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Wow this is all great in theory! Where is the pictures or videos of your work in action? we all know your a pro and the best at what you talk about doing, can we see it work? It's gauge wire by the way not gage.

 

I see in your mind you are using a variac, are you going to hire a midget to man that thing? Or is this unit being built just to prove that you can make hho from water? I think were past that and the public has accepted that electrolysis is possible.

 

It will take you a year to build something functional enough to be used by others. The learning curve is expensive and requires resources.

 

If you build a cell that uses  gaskets please remember that you will have that many potential leaks. and that cell will never be able to be in cold weather because when it freezes even a little bit it will pop all your gaskets out of place. Also remember gasket cells only have so long of a life because of there nature they make pockets for the sediment to build up and over time that becomes solid and conductive and ends up shorting the cell out. That tid bit there will save you a ton of time and money :-)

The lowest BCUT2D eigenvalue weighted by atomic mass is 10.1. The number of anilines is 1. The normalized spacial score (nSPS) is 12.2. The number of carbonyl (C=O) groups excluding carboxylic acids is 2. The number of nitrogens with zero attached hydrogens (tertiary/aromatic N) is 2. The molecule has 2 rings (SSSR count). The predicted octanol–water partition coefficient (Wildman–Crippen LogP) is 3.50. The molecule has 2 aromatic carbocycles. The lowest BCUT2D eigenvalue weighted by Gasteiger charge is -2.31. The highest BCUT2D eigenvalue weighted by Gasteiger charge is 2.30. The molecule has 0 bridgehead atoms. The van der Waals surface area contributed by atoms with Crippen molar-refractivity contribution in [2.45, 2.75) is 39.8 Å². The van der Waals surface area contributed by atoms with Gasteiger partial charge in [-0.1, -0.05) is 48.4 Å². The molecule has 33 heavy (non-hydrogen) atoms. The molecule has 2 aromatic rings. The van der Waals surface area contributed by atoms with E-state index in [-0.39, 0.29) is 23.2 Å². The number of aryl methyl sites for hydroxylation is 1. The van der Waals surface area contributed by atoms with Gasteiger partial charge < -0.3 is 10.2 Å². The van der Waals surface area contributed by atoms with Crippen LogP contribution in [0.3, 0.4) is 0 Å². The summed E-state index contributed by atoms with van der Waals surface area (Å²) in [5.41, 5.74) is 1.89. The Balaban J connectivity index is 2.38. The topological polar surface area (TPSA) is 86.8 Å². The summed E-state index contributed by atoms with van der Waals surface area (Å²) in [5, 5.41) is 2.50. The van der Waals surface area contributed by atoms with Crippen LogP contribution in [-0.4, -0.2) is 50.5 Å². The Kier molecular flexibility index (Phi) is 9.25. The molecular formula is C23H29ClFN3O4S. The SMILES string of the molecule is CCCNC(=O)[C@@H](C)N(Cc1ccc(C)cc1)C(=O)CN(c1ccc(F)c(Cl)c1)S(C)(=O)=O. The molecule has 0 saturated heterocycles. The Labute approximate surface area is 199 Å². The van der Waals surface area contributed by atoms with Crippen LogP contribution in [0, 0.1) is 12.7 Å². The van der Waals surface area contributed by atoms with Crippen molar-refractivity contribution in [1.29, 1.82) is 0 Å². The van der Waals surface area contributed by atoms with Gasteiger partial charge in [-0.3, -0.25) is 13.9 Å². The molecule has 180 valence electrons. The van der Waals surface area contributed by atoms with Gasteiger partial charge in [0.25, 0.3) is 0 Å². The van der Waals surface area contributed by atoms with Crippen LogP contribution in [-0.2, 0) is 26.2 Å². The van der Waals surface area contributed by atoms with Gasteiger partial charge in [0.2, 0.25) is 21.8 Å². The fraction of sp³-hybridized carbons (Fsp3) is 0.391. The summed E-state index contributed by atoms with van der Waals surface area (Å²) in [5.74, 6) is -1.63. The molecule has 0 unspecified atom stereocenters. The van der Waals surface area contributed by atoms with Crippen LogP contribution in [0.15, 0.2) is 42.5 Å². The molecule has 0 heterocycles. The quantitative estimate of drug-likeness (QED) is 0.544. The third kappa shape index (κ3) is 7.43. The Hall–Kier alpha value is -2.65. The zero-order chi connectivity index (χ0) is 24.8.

Again man, We all know that the gas can be made, it's not new. Now it's about building things that people can use. I know your a self proclaimed PRO and you think that folks should come to you to ask when they need help but I'm afraid your far from qualified to help anyone.

 

Writing an EBOOK??? Click bank will shut your account down due to the charge back rate your going to have! Don't write an ebook about something you know nothing about!

Tom addressed a few problems

Solids can be a problem, with gaskets leaking and freezing issues. These are all good questions.

Let's take these points one at a time.

Are solids a problem? Remember, I said we don't want red mud (solids) this is what tom is talking about, which ends up being carbon that has leached out of the plate, which contains hexavalent chromium, solids and impurities.